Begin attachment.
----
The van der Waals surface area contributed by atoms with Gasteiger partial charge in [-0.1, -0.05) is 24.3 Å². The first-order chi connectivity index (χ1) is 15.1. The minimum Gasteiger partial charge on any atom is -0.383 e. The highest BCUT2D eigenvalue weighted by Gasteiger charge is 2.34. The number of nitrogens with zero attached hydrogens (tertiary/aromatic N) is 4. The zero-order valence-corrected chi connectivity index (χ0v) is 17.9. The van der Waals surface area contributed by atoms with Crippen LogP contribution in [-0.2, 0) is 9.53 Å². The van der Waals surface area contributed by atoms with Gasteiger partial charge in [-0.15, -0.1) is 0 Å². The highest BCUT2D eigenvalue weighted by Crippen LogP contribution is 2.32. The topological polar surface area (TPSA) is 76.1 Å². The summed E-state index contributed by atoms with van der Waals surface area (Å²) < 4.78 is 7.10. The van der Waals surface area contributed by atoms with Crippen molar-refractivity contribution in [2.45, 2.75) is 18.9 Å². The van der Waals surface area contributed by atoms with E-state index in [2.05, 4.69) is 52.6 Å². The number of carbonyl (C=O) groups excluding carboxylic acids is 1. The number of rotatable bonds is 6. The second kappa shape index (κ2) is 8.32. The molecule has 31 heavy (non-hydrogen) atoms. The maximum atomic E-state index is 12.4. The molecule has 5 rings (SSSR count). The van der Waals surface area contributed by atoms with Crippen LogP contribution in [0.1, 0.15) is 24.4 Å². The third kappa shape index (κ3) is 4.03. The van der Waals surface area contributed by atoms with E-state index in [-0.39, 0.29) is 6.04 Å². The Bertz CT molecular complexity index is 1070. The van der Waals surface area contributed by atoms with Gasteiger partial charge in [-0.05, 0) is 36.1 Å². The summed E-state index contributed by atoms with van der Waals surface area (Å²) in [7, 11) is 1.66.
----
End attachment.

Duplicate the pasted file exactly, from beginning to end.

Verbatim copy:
The van der Waals surface area contributed by atoms with Gasteiger partial charge in [-0.1, -0.05) is 24.3 Å². The first-order chi connectivity index (χ1) is 15.1. The minimum Gasteiger partial charge on any atom is -0.383 e. The highest BCUT2D eigenvalue weighted by Gasteiger charge is 2.34. The number of nitrogens with zero attached hydrogens (tertiary/aromatic N) is 4. The zero-order valence-corrected chi connectivity index (χ0v) is 17.9. The van der Waals surface area contributed by atoms with Crippen LogP contribution in [-0.2, 0) is 9.53 Å². The van der Waals surface area contributed by atoms with Gasteiger partial charge in [-0.15, -0.1) is 0 Å². The highest BCUT2D eigenvalue weighted by Crippen LogP contribution is 2.32. The topological polar surface area (TPSA) is 76.1 Å². The summed E-state index contributed by atoms with van der Waals surface area (Å²) < 4.78 is 7.10. The van der Waals surface area contributed by atoms with Crippen molar-refractivity contribution in [2.45, 2.75) is 18.9 Å². The van der Waals surface area contributed by atoms with E-state index in [2.05, 4.69) is 52.6 Å². The number of carbonyl (C=O) groups excluding carboxylic acids is 1. The number of rotatable bonds is 6. The second kappa shape index (κ2) is 8.32. The molecule has 31 heavy (non-hydrogen) atoms. The maximum atomic E-state index is 12.4. The molecule has 5 rings (SSSR count). The van der Waals surface area contributed by atoms with Crippen LogP contribution in [0.1, 0.15) is 24.4 Å². The third kappa shape index (κ3) is 4.03. The van der Waals surface area contributed by atoms with E-state index in [-0.39, 0.29) is 6.04 Å². The Bertz CT molecular complexity index is 1070. The van der Waals surface area contributed by atoms with Gasteiger partial charge in [-0.05, 0) is 36.1 Å². The summed E-state index contributed by atoms with van der Waals surface area (Å²) in [7, 11) is 1.66.